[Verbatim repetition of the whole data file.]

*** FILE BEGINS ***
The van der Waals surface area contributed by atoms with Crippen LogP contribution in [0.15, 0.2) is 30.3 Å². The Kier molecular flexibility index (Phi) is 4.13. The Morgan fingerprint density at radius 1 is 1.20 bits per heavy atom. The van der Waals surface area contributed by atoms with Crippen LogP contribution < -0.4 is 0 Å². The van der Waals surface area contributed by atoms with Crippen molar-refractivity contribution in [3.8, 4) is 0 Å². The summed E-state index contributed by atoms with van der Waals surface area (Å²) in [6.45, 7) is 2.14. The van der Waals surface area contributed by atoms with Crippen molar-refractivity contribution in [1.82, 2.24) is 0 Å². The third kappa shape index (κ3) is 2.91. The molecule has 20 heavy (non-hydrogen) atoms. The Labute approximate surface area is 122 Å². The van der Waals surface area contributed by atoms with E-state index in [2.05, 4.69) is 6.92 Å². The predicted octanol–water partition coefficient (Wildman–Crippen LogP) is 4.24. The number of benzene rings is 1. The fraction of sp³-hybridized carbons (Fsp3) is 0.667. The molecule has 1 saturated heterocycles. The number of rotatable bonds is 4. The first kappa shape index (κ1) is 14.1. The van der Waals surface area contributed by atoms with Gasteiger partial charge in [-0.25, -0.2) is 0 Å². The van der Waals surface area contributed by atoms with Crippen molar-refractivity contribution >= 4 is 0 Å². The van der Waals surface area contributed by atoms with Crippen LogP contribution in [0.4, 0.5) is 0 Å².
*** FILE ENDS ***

The van der Waals surface area contributed by atoms with Crippen LogP contribution in [0.15, 0.2) is 30.3 Å². The Kier molecular flexibility index (Phi) is 4.13. The Morgan fingerprint density at radius 1 is 1.20 bits per heavy atom. The van der Waals surface area contributed by atoms with Crippen LogP contribution < -0.4 is 0 Å². The van der Waals surface area contributed by atoms with Crippen molar-refractivity contribution in [3.8, 4) is 0 Å². The summed E-state index contributed by atoms with van der Waals surface area (Å²) in [6.45, 7) is 2.14. The van der Waals surface area contributed by atoms with Crippen molar-refractivity contribution in [1.82, 2.24) is 0 Å². The third kappa shape index (κ3) is 2.91. The molecule has 20 heavy (non-hydrogen) atoms. The Labute approximate surface area is 122 Å². The van der Waals surface area contributed by atoms with E-state index in [2.05, 4.69) is 6.92 Å². The predicted octanol–water partition coefficient (Wildman–Crippen LogP) is 4.24. The number of benzene rings is 1. The fraction of sp³-hybridized carbons (Fsp3) is 0.667. The molecule has 1 saturated heterocycles. The number of rotatable bonds is 4. The first kappa shape index (κ1) is 14.1. The van der Waals surface area contributed by atoms with Gasteiger partial charge in [-0.25, -0.2) is 0 Å². The van der Waals surface area contributed by atoms with Crippen molar-refractivity contribution >= 4 is 0 Å². The van der Waals surface area contributed by atoms with Crippen LogP contribution in [0.4, 0.5) is 0 Å².